Planks are common exercises that most people already know. The Front Plank is great for challenging the body to resist excessive arching of the low back. The most common mistake is to attempt to Plank for extended periods of time, remaining up even if the back starts to arch or the butt creeps up in the air. A better way to perform this exercise is to hold a good position for short periods of time such as 20 to 60 seconds. The goal is to maintain a normal curve to the spine. The Side Plank variation is great for challenging the body to resist lateral flexion. The most common mistakes with Side Planks are sinking into the supporting shoulder, letting the hips sag and/or letting the hips sneak back, creating an arched back.
Rollouts are one of the most challenging exercises for resisting excessive arching of the low back. The exercise puts an individual in a stretched out position that requires a lot stability and strength through the core. The exercise can be made harder by using a TRX or a Barbell instead of a stability ball. The TRX variation also works well in a standing position. Another variation, which requires no equipment at all, is a Push-Up Walkout. You start in a Push-Up position and continue by taking small steps, walking your hands out as far as possible while maintaining a strong core or neutral back posture. To complete the rep, you walk your hands back to the starting position. Three sets of 10 is a great place to start when working with a stability ball. Each of the other variations is harder and 6 reps may be a better place to start.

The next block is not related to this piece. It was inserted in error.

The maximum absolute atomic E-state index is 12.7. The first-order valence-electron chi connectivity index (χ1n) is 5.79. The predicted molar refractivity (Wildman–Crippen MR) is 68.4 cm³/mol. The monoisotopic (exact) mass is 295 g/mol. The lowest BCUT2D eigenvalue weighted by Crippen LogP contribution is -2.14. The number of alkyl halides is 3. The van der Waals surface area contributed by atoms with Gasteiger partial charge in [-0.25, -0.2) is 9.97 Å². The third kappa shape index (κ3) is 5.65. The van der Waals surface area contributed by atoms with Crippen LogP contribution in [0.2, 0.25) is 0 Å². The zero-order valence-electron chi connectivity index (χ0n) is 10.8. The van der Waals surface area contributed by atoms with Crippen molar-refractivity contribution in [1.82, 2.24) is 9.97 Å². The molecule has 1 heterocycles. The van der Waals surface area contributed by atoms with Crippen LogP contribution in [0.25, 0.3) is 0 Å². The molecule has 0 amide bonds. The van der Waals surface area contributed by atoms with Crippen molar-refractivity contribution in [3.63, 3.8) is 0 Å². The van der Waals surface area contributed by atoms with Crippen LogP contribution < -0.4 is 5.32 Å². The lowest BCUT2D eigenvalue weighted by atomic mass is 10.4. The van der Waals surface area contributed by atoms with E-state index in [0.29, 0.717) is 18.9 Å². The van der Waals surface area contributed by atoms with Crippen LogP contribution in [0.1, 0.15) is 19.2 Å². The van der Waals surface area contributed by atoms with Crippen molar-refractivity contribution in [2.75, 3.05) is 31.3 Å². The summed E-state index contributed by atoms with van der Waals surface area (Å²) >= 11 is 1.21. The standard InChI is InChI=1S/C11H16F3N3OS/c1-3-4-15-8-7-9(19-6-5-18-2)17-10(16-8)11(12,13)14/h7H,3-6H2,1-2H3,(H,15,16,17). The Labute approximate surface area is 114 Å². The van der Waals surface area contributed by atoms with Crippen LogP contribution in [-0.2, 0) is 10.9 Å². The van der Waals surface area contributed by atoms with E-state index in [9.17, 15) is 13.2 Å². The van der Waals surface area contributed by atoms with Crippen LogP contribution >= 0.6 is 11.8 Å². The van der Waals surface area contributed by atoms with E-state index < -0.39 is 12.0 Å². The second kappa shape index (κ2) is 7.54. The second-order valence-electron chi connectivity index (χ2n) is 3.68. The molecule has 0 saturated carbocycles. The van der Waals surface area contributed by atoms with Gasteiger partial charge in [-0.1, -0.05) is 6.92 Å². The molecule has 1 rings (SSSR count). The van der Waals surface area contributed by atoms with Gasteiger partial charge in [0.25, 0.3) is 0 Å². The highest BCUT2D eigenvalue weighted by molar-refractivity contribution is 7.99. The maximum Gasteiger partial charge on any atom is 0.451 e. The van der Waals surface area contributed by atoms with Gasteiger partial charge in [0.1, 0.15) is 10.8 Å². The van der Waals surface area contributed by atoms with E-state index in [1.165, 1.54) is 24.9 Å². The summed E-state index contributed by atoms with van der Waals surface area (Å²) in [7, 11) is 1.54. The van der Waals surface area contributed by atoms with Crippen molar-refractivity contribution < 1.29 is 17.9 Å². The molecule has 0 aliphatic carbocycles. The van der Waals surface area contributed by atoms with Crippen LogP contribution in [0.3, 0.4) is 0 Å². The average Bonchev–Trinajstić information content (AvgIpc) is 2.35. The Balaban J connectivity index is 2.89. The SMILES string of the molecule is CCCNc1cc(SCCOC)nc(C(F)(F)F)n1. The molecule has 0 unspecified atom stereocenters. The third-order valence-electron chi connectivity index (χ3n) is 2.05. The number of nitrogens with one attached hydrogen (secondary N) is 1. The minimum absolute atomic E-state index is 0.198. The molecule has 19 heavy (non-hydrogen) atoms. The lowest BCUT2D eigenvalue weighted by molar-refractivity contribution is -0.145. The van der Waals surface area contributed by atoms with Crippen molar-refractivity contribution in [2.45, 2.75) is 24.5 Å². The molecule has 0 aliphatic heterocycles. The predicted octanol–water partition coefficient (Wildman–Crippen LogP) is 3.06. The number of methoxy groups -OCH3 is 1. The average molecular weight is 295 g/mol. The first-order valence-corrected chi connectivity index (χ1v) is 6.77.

The Palloff Press is an anti-rotation exercise. It's great for resisting being pushed around on the basketball court. It's also an effective way of training the braking motion at the end of a baseball or golf swing. To perform the exercise, you turn and pull the band into the center of your chest. From there, square your shoulders and press the band out straight. Hold this position for a second or two, then return to the starting position. Three sets of 10 reps facing both directions is a great workout. In addition to the regular standing position above, the exercise can be done in many of the FMS (Function Movement Systems) corrective positions, including kneeling on two knees, kneeling on one knee and standing in a split stance. It can also be done using various equipment; both a cable column or resistance band work great.